There are some parallels to the way you describe that GDC speaker, and I wonder whether as an insider, he may understand something that actually works, something which uninformed people on the Comment Board might be completely in the dark about.
The problem is... Getting people excited for the product is the job of the Marketing Team. It's where the industry spends the vast majority of its money anyway. Team is given $10,000,000 to make a game and then the company spends $50,000,000 on Marketing it.

It sort of speaks to the incompetence of the person in charge that they can't see how to market something ON THEIR OWN and need the person who made it to figure that out for them.

After all, a great salesman can convince anyone to buy anything. If you can't do that, you shouldn't be in the business.

From my perspective, if I'm telling a publisher all the aspects of my product that are good and a vast improvement on what is already on the market, and they're telling me they don't care and to instead market it for them to convince them to sell it... Well... I hate to say it, but I'd be dealing with someone incompetent at their job. Not only that, but probably also the major reason there's so much waste of cash in their company.

It is their job to know whether or not they could get a product to market and get people to buy it. It isn't my job to know that as the designer of the product. That is to say, it is their job to ask questions about the product and possible market for the product and make a decision based on that. It is not their job to make their design team or people looking for publishing market the product to them.

If I come up to an investor and say, "Hey, I figured out a way to make lightbulbs last 300% longer and output more light for less electricity cost, but the manufacturing process is about 12x more expensive than standard lightbulbs, and I need funding to get the first few batches off the ground and for marketing", it is their job to decide whether or not they can create and market such a product. If you're in marketing, this pitch is probably a "no brainer". With it, you could theoretically kill all competition for lightbulbs and also eventually get the process of manufacturing to be a lot cheaper as you find ways to "standardize" the process. However, someone short-sighted might say, "yeah, but the bulbs last too long, so we're not gonna make much money on replacements and spending X amount of dollars is too much for something with so few immediate returns on investment". Someone competent at their job, however, will go, "So... we'll essentially hold a monopoly due to having the only quality product on the market and everyone is going to buy from us regardless, so we won't have to create another new product for quite a long time unless we want to... and everyone needs light, could we use this technology in other fields that use lightbulbs?"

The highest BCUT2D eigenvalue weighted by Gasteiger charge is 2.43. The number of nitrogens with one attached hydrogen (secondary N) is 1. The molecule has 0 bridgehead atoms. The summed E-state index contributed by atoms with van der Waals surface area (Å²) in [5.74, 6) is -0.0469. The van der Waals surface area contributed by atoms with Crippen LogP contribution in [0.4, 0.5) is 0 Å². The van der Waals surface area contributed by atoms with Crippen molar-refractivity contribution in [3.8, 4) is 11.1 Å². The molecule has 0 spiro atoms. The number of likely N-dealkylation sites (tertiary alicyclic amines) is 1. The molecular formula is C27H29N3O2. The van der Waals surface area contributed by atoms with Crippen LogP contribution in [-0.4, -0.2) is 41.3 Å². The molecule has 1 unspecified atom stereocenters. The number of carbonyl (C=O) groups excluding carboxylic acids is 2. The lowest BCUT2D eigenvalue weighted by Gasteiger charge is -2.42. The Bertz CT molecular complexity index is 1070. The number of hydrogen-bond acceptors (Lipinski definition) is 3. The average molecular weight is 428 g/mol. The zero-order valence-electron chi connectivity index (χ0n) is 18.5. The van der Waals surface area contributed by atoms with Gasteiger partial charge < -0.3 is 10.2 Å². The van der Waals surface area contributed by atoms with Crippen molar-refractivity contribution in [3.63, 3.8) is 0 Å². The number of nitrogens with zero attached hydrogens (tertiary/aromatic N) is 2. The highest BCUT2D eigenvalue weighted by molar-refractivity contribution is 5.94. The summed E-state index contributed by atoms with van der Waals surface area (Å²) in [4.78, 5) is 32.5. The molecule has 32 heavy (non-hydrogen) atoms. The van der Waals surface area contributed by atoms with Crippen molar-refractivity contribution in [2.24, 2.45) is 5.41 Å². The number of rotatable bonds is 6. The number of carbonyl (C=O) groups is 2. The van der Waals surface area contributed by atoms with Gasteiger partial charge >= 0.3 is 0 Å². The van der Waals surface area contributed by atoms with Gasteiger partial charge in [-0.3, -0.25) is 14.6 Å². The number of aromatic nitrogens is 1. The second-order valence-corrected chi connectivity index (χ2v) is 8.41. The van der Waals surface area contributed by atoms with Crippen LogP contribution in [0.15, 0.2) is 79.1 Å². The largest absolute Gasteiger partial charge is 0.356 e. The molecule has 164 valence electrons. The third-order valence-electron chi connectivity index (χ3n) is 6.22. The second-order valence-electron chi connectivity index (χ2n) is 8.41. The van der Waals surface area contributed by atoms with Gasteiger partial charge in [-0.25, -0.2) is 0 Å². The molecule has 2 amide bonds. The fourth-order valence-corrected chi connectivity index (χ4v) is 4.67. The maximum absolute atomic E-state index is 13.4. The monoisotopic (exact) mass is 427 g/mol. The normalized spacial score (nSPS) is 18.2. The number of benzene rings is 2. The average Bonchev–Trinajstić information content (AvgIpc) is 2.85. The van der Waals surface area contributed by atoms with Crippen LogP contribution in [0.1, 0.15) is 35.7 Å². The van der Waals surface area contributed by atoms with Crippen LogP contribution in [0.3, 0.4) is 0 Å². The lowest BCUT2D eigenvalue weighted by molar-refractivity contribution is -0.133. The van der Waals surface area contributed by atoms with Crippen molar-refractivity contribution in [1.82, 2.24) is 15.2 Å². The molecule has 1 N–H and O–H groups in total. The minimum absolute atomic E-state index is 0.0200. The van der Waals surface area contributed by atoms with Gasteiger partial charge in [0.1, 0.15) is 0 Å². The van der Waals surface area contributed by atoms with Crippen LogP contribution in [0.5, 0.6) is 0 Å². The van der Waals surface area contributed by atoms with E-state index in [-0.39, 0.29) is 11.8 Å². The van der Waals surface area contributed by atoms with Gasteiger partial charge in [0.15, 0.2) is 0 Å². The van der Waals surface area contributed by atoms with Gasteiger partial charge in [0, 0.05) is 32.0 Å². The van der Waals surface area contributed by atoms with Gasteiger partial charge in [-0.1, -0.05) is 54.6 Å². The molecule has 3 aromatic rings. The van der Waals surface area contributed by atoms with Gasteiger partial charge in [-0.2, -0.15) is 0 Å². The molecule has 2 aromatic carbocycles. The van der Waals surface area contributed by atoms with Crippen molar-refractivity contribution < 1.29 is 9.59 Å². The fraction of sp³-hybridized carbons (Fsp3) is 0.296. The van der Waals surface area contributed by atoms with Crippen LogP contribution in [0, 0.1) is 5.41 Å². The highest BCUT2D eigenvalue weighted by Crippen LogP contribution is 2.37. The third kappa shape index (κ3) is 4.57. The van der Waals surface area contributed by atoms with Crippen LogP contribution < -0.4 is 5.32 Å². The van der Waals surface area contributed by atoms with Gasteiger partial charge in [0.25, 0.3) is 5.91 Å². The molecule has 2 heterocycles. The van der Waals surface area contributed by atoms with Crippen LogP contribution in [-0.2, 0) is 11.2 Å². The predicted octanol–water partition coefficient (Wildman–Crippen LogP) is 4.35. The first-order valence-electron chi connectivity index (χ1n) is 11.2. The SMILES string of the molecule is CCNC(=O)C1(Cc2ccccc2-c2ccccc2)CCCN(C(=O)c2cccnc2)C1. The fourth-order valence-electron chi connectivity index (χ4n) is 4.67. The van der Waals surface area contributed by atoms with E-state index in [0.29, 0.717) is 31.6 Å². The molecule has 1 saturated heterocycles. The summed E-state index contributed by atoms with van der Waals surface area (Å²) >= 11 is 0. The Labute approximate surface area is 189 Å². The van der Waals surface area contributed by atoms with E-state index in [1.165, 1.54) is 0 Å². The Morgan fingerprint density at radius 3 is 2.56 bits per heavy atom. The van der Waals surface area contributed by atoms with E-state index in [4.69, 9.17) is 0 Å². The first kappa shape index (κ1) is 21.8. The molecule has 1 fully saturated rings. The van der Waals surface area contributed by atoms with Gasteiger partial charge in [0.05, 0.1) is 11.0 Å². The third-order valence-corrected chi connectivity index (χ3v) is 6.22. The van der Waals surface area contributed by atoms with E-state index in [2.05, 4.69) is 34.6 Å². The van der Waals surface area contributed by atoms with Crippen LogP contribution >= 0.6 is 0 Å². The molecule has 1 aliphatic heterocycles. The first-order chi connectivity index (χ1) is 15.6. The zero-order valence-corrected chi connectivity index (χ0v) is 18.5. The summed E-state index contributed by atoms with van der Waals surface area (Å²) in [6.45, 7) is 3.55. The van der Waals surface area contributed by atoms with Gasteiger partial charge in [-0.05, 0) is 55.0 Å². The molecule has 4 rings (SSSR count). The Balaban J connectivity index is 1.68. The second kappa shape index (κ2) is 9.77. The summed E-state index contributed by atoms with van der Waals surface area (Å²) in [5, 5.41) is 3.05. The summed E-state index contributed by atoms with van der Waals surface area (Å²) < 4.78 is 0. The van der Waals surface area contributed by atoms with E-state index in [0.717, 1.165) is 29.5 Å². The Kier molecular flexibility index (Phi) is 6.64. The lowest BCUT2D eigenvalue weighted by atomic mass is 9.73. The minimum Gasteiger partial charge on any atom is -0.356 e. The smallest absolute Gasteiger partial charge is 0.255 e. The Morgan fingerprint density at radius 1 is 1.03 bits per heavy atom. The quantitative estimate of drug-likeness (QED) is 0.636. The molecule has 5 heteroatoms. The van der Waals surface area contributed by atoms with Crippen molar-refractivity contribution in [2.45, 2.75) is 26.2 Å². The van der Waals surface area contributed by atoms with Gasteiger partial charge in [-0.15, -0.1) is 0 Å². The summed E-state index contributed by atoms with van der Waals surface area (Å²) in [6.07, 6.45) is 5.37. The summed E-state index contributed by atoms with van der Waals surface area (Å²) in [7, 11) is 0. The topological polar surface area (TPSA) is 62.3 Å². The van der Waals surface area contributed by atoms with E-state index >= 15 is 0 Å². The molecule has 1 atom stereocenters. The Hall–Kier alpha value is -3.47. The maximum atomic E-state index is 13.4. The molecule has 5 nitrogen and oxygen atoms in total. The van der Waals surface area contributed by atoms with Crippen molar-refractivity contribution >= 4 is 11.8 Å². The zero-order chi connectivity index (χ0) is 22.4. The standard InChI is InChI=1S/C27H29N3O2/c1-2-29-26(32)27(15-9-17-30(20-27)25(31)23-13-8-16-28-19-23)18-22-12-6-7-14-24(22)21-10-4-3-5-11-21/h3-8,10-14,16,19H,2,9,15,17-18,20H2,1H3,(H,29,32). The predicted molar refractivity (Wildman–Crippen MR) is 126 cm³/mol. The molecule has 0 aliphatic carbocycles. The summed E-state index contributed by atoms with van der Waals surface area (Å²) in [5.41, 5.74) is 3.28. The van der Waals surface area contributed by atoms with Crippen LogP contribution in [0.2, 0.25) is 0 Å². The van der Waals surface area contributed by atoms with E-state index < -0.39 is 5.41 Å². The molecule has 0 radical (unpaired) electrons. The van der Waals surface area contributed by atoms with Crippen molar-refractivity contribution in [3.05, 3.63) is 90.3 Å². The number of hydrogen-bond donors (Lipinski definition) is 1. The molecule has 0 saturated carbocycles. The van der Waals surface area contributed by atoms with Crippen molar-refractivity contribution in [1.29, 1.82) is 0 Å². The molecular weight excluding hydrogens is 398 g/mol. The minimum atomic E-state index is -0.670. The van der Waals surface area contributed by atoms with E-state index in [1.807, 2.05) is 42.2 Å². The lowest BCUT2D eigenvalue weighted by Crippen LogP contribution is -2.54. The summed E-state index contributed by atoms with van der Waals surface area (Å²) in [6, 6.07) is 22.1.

It's a difference in knowing who is good at their job and who isn't.

After all, if a publisher can't see a list of overall improvements for their customers and think of a way to market that... Well... They're really not good at their jobs in the slightest. If a publisher has to have the one giving the pitch tell them how to market it... Then the one giving the pitch REALLY doesn't need the publisher, does they? No, they just need a loan all on their own to get it off the ground and make money instead.

One thing you never do at your job is eliminate the need for your job. That's what this guy was doing by telling people giving him pitches to only give him the marketing material for the game, rather than pitching the positive aspects of the game that a person good at their job could take and market the crap out of.

And that sounds interesting, without a doubt. The "yo-yo" design is something I see fairly often in games with engaging combat - or, at least I see it quite often in those games' boss fights. For whatever reason it's much less common in normal encounters.

The concern I have is with the implicit randomness (and lack of agency) involved with when (and whether at all) these opportunities come. If the player is on the back foot for too long, constantly in a cycle of repairing the damage the boss is laying on them, they'll eventually run out of resources and succumb. If we need the boss to Miss to get that opportunity... well, what do we tell the player who was hit by the boss 14 times in a row without a Miss?
This is probably more a matter of whether or not you can get off the back foot at all. That's likely going to stem from whether or not your consumables restore more health than the player takes damage. If you know a Potion will restore the damage from 3 hits, you can take those 3 hits and then heal. If you know it will only restore the damage from a single hit, then you're on the back foot that entire fight, mitigating damage constantly.

A "yo yo" effect in combat wouldn't be the result of that. A "miss" in my own system isn't meant to put you "on the back foot" forever. It is merely an opening. A point the pendulum can swing the other way. If the player misses, the enemy has an opportunity to lay on some damage or a state that the player may need to spend some time erasing. That monster gets to live another round and get another action. Maybe. If the player inflicts a state on the enemies to make them miss, it gives the player a "lull" in managing their resources at all in order to go on the attack.

With that being said, there are other ways to "yo yo" in my game beyond just hitting or missing. Enemies have standard skills as well as "MP Skills" and their MP isn't infinite. It can run out. It even probably will if combat lasts long enough or the player takes actions that reduce enemy MP. An enemy running out of MP to use some of their skills can also create opportunity for the pendulum to swing the other way, especially if things are going bad.